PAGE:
Please use this identifier to cite or link to this item:
Title: Essays on blood supply management
Authors: Senga, Juan Ramon Liboro
Keywords: Business::Operations management::Inventory control
Issue Date: 2021
Publisher: Nanyang Technological University
Source: Senga, J. R. L. (2021). Essays on blood supply management. Doctoral thesis, Nanyang Technological University, Singapore.
Abstract: There is a global shortage of blood with countries signalling the need to improve collection in order to address blood requirements. This dissertation focuses on three essays related to blood supply and blood donor management with the aim of addressing this global shortage. We do this by providing insights and tools into better blood inventory management, donor recruitment and retention, and disaster-related policy for blood banks. One of the defining features of blood donation is a fixed rest time between donations for donors. This effectively restricts the ability of willing donors to donate more often than they want to. From a blood bank's perspective, this also reduces the number of times they can ask a donor to donate. We call this process “regeneration” with blood donors being an example of regenerative capacity. In the first essay, regenerative capacity is analyzed, advancing blood inventory management and generalizing capacitated inventory systems. The essay considers both backlogging and lost-sales with an initial assumption that no donors drop-off from the donor pool. We prove the optimality of a threshold policy in both cases. We further characterize a rationing and donor-build up policy in the lost-sales setting if few donors are available because of a resource-conserving and capacity building mind-set from blood banks. This is then extended to a more realistic scenario where donors are allowed to drop-off. We then provide a numerical study that looks at the effect of reducing regeneration on the cost incurred. We find that because blood is considered a valuable resource, reducing regeneration can significantly reduce cost. The blood shortage problem becomes even more apparent when there are disasters. In this two-part second essay, we examine blood supply interventions and the dynamics of blood supply during disasters. For the first part of the second essay, we construct an analytical model which looks at the equivalence of three types of interventions in a steady-state system, namely interventions related to: (1) recruitment and retention, (2) donation frequency, and (3) reducing regeneration time. We also present a methodology for comparing the efficiency of each of the three interventions in reaching a desired target donation rate. Next, we use the steady-state results to calculate the more realistic non-steady state scenario through an iterative calculation procedure. We find that the equivalences between the interventions continue to hold even in the non-steady state. A proposed dynamic donation rate strategy that controls the donation rates is shown to be able to overcome donation volatility. In part two of the second essay, we gain further insights from the analytical model by constructing a stochastic inventory model with regenerative capacity, followed by a discrete-event simulation study. The results show that more mature blood banks have more strategies available at their disposal when it comes to trying to maintain fill-rates. We also observe that the dynamic donation rate strategy results in lower fill-rates during disasters when the fill-rate is low despite being able to meet donation targets, and that multiple waves with short lead times exacerbate this effect. Lastly, we introduce three ethically complex interventions: (1) demand deferral, (2) rationing of blood, and (3) tapping non-traditional donor pools and show that these can be implemented from both the analytical and simulation models. In the third essay, we address the trade-off between recruitment and retention of blood donors. As blood banks try to increase donation by using marketing campaigns to target groups of donors, budget constraints leave them with a choice of either recruiting new donors or retaining old ones. We use a multi-period network flow model and an equivalent mixed integer linear program to solve the problem given four sample countries. We find that if the objective function is to maximize number of donations, blood banks would focus on retaining those who have already donated rather than getting new donors. However, this leaves the blood bank vulnerable to having an older donor pool. We then introduce a hybrid objective function that balances maximizing new donors with maximizing the number of donations. A numerical study confirms that the hybrid objective increases new donors significantly while reducing the number of donations by a relatively smaller amount. The final analysis compares the strategies of short-term and long-term planning horizons, such that long-term planning horizons focus on recruitment of new donors at the start and retention of more regular donors towards the end.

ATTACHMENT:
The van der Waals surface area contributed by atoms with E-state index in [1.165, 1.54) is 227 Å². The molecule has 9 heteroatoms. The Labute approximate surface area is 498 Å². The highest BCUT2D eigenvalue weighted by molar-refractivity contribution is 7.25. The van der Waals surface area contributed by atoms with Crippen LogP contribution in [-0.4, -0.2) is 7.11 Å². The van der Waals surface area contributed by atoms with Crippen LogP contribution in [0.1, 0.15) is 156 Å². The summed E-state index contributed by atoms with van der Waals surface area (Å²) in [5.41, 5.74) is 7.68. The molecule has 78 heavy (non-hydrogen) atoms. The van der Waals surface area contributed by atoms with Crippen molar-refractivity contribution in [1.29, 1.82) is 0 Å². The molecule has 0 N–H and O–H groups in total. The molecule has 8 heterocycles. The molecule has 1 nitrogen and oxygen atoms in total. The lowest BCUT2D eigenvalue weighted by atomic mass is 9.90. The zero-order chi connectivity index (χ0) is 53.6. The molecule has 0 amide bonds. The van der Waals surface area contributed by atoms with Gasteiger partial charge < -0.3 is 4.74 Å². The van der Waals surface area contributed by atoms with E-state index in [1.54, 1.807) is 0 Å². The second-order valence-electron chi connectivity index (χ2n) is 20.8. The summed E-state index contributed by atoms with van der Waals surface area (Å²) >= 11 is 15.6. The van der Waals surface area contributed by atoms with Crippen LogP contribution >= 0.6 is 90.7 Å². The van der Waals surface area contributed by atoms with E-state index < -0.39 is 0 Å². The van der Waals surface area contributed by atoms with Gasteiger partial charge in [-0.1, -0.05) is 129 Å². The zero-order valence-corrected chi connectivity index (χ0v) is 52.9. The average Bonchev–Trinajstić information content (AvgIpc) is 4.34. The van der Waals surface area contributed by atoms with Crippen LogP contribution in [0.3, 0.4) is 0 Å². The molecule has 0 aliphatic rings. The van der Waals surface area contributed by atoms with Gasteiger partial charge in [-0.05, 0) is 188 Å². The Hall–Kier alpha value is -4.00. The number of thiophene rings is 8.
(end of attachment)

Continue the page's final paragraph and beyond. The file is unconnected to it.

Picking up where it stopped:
DOI: 10.32657/10356/153659
Rights: This work is licensed under a Creative Commons Attribution-NonCommercial 4.0 International License (CC BY-NC 4.0).
Fulltext Permission: open
Fulltext Availability: With Fulltext
Appears in Collections:NBS Theses

Files in This Item:
File Description SizeFormat 
Senga_Thesis_UniversitySubmission signed by GC.pdf5.47 MBAdobe PDFView/Open

Page view(s)

Updated on Jan 24, 2022


Updated on Jan 24, 2022

Google ScholarTM




Items in DR-NTU are protected by copyright, with all rights reserved, unless otherwise indicated.